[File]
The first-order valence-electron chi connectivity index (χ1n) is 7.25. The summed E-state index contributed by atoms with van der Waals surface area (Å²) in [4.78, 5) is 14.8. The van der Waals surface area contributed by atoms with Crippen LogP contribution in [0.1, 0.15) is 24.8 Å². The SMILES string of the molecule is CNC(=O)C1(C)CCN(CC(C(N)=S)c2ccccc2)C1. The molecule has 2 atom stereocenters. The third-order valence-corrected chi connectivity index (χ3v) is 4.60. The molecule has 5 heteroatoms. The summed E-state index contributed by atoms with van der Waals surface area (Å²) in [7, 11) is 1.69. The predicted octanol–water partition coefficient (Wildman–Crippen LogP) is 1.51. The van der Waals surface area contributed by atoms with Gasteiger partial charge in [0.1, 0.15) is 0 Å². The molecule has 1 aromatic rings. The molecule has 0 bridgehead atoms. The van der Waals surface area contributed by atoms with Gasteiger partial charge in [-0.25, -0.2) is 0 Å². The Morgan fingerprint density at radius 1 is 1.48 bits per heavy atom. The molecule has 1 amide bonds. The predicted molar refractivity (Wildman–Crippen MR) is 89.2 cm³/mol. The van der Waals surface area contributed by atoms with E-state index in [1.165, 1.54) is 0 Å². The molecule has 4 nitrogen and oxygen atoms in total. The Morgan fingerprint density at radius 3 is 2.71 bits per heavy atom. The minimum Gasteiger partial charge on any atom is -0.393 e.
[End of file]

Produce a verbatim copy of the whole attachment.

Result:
The first-order valence-electron chi connectivity index (χ1n) is 7.25. The summed E-state index contributed by atoms with van der Waals surface area (Å²) in [4.78, 5) is 14.8. The van der Waals surface area contributed by atoms with Crippen LogP contribution in [0.1, 0.15) is 24.8 Å². The SMILES string of the molecule is CNC(=O)C1(C)CCN(CC(C(N)=S)c2ccccc2)C1. The molecule has 2 atom stereocenters. The third-order valence-corrected chi connectivity index (χ3v) is 4.60. The molecule has 5 heteroatoms. The summed E-state index contributed by atoms with van der Waals surface area (Å²) in [7, 11) is 1.69. The predicted octanol–water partition coefficient (Wildman–Crippen LogP) is 1.51. The van der Waals surface area contributed by atoms with Gasteiger partial charge in [0.1, 0.15) is 0 Å². The molecule has 1 aromatic rings. The molecule has 0 bridgehead atoms. The van der Waals surface area contributed by atoms with Gasteiger partial charge in [-0.25, -0.2) is 0 Å². The Morgan fingerprint density at radius 1 is 1.48 bits per heavy atom. The molecule has 1 amide bonds. The predicted molar refractivity (Wildman–Crippen MR) is 89.2 cm³/mol. The van der Waals surface area contributed by atoms with E-state index in [1.165, 1.54) is 0 Å². The molecule has 4 nitrogen and oxygen atoms in total. The Morgan fingerprint density at radius 3 is 2.71 bits per heavy atom. The minimum Gasteiger partial charge on any atom is -0.393 e.